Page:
The warm, long days of this time of the year are perfectly suited to these easy-to-grow plants.
Basil supposedly derives its name from a terrifying beast of Greek mythology, the Basilisk. Legend says a Basilisk was a half-lizard, half-dragon creature, with a piercing stare that was fatal to whomever it gazed upon. Fortunately, a single basil leaf was considered a magical cure against the stare, or even the breath or bite of the feared Basilisk.
Today, basil may not fend off any dragons in your garden, but is one of the most prolific herbs used throughout the world. Often associated with Italian recipes, basil is also used in herbal remedies, to create flavored vinegars, in teas, and as a key seasoning in many other recipes.
Fresh or dry leaves can be added to stews, soups and sauces, as well as meat, fish or egg dishes. Basil seasons salads and vegetables. Of course, almost any tomato dish benefits from basil, adding flavor to pizza, spaghetti sauce, soups, dressings, salads, sausage - virtually anything tomato based. When blended with pine nuts, oil and cheese in just the right amounts, it creates pesto.
There was a time when the only basil we could buy was the common large leaf variety called sweet basil. Although delicious and a workhorse of the summer garden, sweet basil is also just the tip of the basil iceberg. Depending on where you shop, the number of basil species and cultivars can be intimidating, if not overwhelming. My suggestion – try one of each.
Once graduated from standard sweet basil, the next variety to try is lemon basil, particularly a variety called ‘Mrs. Burns’. Supposedly discovered growing in a New Mexico garden several decades ago, ‘Mrs. Burns’ is the most lemony of all the basils. It is a green-leafed basil with a wonderful citrus flavor and aroma. Excellent for use with seafood’s or add a couple of crushed sprigs to a pitcher of iced water, fresh lemonade or sun tea.
Purple leaved varieties may be the prettiest of all the basils and are worth growing, if only for their dazzling appearance in the garden or on the table. Purple-leaved varieties might be named ‘Purple Ruffles’ or ‘Dark Opal, or just simply “Purple”. By whatever name, they are all useful, in much the same way as standard sweet basil, although a bit milder in flavor.
Lettuce leaf basil is a hybrid of common sweet basil, but with enormous leaves, sometimes reaching six inches long and three inches wide, with a nice ruffle that makes the leaves look especially pretty.
Thai basil and anise basil are stronger flavored varieties with a distinct anise essence and are especially popular in Mediterranean cooking. Greek basil has miniature green leaves and a very small, compact habit that make it ideal for a pot on the balcony or windowsill. A variety labeled ‘Spicy Globe’ is very similar.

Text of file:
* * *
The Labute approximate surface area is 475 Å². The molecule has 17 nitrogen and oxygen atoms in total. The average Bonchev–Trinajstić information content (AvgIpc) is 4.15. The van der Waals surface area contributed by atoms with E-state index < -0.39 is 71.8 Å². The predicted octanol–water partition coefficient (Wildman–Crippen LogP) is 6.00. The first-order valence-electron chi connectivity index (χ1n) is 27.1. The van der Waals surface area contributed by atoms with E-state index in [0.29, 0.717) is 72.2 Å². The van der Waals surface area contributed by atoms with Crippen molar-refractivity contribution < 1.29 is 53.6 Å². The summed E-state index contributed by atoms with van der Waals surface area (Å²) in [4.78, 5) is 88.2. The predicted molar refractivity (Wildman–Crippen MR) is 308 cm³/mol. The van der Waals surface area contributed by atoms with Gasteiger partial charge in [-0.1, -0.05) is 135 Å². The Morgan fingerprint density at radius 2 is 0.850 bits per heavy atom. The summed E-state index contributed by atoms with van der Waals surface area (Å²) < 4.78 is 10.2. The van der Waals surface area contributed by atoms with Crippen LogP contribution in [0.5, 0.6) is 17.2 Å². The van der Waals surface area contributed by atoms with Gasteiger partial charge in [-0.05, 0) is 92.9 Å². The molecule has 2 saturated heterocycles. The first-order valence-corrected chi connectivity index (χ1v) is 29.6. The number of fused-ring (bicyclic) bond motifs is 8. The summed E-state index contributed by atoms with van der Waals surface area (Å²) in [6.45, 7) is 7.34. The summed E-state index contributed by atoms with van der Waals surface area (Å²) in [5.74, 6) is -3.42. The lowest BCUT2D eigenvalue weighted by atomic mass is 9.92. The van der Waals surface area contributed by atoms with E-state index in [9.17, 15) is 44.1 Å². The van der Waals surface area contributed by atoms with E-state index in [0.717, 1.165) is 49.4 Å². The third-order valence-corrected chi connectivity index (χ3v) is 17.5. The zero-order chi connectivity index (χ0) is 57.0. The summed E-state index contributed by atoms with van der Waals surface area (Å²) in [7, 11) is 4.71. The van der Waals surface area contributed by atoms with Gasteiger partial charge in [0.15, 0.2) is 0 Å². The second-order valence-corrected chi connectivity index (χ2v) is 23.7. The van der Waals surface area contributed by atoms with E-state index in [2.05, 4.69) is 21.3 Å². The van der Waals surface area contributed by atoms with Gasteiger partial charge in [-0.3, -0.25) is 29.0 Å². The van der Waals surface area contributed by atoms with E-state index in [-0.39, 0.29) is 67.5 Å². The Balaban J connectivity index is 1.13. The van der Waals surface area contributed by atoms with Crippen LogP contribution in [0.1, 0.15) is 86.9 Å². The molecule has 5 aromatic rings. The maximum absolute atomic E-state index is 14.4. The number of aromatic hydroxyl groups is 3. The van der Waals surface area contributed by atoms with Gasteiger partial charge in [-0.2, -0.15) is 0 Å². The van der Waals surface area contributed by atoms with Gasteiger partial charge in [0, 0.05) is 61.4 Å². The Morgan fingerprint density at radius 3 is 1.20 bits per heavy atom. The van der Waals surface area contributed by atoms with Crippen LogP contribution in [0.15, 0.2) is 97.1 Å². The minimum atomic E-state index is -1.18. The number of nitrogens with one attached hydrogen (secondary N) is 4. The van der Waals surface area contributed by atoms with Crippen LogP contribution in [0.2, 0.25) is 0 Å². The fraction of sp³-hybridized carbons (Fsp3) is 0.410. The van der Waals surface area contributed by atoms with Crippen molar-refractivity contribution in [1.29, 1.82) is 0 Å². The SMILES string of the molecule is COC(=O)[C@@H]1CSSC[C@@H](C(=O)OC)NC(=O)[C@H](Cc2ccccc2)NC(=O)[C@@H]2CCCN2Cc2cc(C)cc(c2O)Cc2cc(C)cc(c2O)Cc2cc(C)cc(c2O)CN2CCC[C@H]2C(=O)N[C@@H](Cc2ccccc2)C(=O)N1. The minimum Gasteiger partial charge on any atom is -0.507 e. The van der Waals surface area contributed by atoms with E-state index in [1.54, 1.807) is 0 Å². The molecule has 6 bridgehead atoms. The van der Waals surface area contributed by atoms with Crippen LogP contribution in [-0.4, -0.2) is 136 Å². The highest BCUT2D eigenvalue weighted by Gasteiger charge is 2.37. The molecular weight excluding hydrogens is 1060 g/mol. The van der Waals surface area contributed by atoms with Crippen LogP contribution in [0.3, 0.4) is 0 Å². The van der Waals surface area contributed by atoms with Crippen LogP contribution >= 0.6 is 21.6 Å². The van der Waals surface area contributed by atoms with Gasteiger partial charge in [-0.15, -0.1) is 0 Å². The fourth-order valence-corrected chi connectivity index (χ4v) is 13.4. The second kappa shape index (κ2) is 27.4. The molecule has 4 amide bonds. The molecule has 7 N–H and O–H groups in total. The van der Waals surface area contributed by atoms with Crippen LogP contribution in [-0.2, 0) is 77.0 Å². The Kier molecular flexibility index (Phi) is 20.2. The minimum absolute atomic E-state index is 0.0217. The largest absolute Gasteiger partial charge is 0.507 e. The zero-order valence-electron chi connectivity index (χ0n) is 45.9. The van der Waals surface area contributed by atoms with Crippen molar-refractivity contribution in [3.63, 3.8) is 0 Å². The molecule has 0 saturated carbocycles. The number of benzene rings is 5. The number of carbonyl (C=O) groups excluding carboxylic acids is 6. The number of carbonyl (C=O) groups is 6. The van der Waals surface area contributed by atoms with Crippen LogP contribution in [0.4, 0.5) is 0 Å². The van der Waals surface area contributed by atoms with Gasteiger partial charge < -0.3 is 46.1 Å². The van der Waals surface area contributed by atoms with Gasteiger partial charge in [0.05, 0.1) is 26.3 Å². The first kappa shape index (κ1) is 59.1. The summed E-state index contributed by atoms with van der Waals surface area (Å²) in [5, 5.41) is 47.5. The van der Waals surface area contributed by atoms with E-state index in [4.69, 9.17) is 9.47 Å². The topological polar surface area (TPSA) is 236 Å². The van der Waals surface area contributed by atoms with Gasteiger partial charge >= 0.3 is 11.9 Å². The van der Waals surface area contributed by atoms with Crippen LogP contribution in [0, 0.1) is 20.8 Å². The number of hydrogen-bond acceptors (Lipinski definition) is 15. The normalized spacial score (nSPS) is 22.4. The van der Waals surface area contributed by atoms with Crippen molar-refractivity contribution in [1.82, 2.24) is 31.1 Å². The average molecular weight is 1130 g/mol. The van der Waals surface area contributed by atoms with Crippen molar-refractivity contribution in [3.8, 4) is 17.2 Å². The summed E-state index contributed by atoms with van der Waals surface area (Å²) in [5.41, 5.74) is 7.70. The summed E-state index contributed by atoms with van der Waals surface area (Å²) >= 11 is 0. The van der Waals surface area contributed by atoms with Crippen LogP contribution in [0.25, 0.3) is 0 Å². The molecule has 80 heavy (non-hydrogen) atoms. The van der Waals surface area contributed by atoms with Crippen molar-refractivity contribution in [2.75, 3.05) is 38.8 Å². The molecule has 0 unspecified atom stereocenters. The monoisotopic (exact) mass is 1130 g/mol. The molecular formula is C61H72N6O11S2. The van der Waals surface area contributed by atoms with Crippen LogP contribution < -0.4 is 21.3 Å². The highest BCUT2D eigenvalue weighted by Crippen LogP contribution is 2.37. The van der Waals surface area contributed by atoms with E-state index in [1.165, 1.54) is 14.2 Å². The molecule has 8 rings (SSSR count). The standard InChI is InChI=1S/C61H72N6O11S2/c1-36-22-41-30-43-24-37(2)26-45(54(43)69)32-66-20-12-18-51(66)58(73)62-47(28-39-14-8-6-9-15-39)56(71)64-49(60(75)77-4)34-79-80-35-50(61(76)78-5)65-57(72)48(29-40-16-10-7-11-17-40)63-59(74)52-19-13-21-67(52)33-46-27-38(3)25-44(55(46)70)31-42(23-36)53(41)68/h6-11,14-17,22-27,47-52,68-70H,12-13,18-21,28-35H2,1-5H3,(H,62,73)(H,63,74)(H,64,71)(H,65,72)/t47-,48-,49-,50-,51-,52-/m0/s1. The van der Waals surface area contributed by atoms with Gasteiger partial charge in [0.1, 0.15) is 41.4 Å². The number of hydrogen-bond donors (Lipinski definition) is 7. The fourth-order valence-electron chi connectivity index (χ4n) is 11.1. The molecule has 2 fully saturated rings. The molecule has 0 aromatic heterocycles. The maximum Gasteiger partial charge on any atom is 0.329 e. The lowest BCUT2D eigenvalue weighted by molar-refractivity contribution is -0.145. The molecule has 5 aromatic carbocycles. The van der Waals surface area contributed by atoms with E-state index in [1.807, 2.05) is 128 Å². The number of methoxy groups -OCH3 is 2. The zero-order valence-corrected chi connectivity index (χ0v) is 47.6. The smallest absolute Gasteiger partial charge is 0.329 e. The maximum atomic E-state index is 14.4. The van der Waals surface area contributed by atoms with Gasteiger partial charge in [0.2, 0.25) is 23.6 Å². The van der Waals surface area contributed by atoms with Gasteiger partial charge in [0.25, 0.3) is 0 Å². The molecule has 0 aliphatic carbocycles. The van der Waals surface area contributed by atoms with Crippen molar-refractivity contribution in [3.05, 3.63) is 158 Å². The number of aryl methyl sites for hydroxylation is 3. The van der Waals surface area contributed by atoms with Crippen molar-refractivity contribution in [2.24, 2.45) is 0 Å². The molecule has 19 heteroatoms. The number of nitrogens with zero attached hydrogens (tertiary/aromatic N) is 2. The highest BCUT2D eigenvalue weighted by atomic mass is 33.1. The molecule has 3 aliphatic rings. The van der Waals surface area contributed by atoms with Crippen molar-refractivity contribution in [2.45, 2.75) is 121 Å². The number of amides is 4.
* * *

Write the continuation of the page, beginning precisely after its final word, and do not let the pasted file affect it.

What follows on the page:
Basil prefers full sun, but in a pinch can get by with a little mild shade. On hot days, especially in a pot, it will wilt quickly, so be sure to keep it well watered. To keep basil growing and producing lots of leaves, feed basil regularly with a balanced organic fertilizer.
Garden folklore says to prevent basil plants from flowering by pinching out the buds. “Good luck” is my opinion on this. When basil decides it wants to flower, no amount of pinching is going to change its mind. Flowering is supposed to cause basil leaves to grow increasingly bitter in flavor, but I can't say I have found this to be true. I suspect that this is just one more example of gardening folklore, handed down from one author or expert to the next without any real evidence of its accuracy.
Basil hates cool air and cold soil. Seeing it for sale in winter is a little annoying since it has no hope of growing until temperatures are consistently in the mid to upper 70s. No matter how hard you try, culinary basils will always be annual herbs and cannot be grown outdoors during the cool months of the year. But, it can be potted and grown reasonably well in a pot in a bright window, where the leaves are easily clipped while cooking.
Many herbs have the ability to charm, but surely the most beguiling of all is the basil. What else appears as fresh in the searing weather of August? Basil is easy to grow, shrugs off most pests and disease, perfumes the garden, flavors the kitchen and just look
Ron Vanderhoff is the Nursery Manager at Roger’s Gardens, Corona del Mar or visit his profile on the Mulch.
Questions from Readers August 21.
I've tried copper soap and a Bayer systemic solution but my Iceberg roses are still putting out new leaves & buds covered with white powder. What next?
Maureen, Newport Beach
One of ‘Iceberg’s’ only defects is its susceptibility to powdery mildew. With any disease I always want to deal with it through culture and environment first, if possible. Be sure the plant is in full, all day sunlight and in an area with very good to excellent air movement. If the rose is growing in tight quarters or next to a wall, mildew may be a persistent issue. The same rose moved five feet away may never get a touch of mildew. Also be sure the rose is pruned well each winter and all the leaves are stripped, then the plant sprayed with a dormant fungicide. This will reduce powdery mildew pressure significantly.